Capital Account Convertibility

Topics: International economics, Foreign exchange market, Macroeconomics Pages: 34 (10365 words) Published: August 23, 2013




This report has been prepared to discuss the issue of Capital Account Convertibility (CAC) and India’s experience with it. The concept of CAC and its history and its implications has been discussed. The recommendations of the Tarapore Committee (the committee set up for looking into the issue of CAC) have been presented. Lastly, the progress made towards CAC in India and its implications have been discussed.


Continuing on the way of economic liberalization and economic reforms and against the pressure by left and democratic parties, the prime minister announced on March 18, 2006 his government’s resolve to move towards full capital account convertibility of Indian rupee ignoring even the advice of his pro-liberal friends. In order to operationalise this, a committee named as Tarapore II under the leadership of S.S.Tarapore, ex-deputy governor, RBI was constituted by the RBI which commenced its work from May 1, 2006 and has since submitted its report on August 31, 2006 to RBI.

This new report has generated a fresh debate on the fuller capital account convertibility (FCAC) and its real implications, particularly for countries like India. This is more so as the new Tarapore Committee II, have themselves admitted in their report that various countries including European Union still continue with several restrictions on FCAC. Even IMF, which has mooted the idea of changing its Charter to include FCAC in its mandate, has shelved the idea in view of its possible dangers. Moreover, the link between FCAC and growth is yet to be firmly established by any stretch of empirical evidence.

First of all, we should try to gather the meaning of full capital account convertibility, as distinct from partial capital account convertibility or convertibility of current account.


By “Capital Account Convertibility” (or CAC in short), we mean “the freedom to convert the local financial assets into foreign financial assets and vice-versa at market determined rates of exchange. It is associated with the changes of ownership in foreign/domestic financial assets and liabilities and embodies the creation and liquidation of claims on, or by the rest of the world. …” (Report of the Committee on Capital Account Convertibility, RBI, 1997).

It is sometimes also known as Capital Asset Liberation.

In simple language what this means is that CAC allows anyone to freely move from local currency into foreign currency and back. It is basically a policy that allows the easy exchange of local currency (cash) for foreign currency at low rates so that local merchants can easily conduct transnational business without needing foreign currency exchanges to handle small transactions. CAC is mostly a guideline to changes of ownership in foreign or domestic financial assets and liabilities. Tangentially, it covers and extends the framework of the creation and liquidation of claims on, or by the rest of the world, on local asset and currency markets.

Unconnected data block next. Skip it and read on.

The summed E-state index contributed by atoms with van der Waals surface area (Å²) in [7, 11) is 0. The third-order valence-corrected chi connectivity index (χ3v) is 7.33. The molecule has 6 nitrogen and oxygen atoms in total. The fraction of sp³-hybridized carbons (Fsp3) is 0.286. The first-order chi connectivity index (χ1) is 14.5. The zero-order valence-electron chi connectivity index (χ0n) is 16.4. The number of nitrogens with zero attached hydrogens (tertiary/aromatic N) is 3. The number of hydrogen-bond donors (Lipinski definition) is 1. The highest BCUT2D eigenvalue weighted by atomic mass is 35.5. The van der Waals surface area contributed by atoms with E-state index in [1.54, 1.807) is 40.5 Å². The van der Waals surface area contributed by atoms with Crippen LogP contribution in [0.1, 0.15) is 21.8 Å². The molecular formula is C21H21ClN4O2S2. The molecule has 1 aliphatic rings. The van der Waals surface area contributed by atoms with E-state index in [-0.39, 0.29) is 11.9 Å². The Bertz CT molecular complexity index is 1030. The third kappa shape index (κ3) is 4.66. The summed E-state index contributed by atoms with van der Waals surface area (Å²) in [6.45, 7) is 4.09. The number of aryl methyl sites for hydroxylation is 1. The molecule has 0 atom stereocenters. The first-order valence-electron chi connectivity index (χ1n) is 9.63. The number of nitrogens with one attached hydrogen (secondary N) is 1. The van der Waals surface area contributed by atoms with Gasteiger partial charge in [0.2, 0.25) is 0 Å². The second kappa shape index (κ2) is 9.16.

It is different from CURRENT ACCOUNT CONVERTIBILITY which allows free inflows and outflows for all purposes other than for capital purposes such as investments and loans. In other words, it allows residents to make and receive trade-related payments — receive other foreign currency for export of goods and services and pays dollars for import of goods and services make sundry remittances, access foreign currency for travel, studies abroad, medical treatment and gifts etc.

As of now, we all are probably aware that the convertibility of Indian rupee into foreign currencies and vice versa is almost wholly free for current account transactions like trade, tourism, travel, education abroad and in India, and remittances into and...

References: 3. ‘Capital account revisited’ Business Line- March 27, 2006.
4. ‘Should India pursue Capital Account Convertibility’ Business Line-March 27, 2006.
5. ‘Capital Account Convertibility is a challenge’ The Times Of India- July 19, 2007.
6. ‘CPM against Full Capital Account Convertibility’ The Times Of India- July 19, 2007.
7. ‘Fuller Capital Account Convertibility: a euphemism for disaster’ People’s Democracy- November 5, 2006.
8. ‘Capital Account Convertibility: Neo-Liberalism’s new threat to India’ People’s Democracy- April 2, 2006.
9. ‘Reject Tarapore panel report, says CPM(M)’ The Hindu- September 5, 2006.
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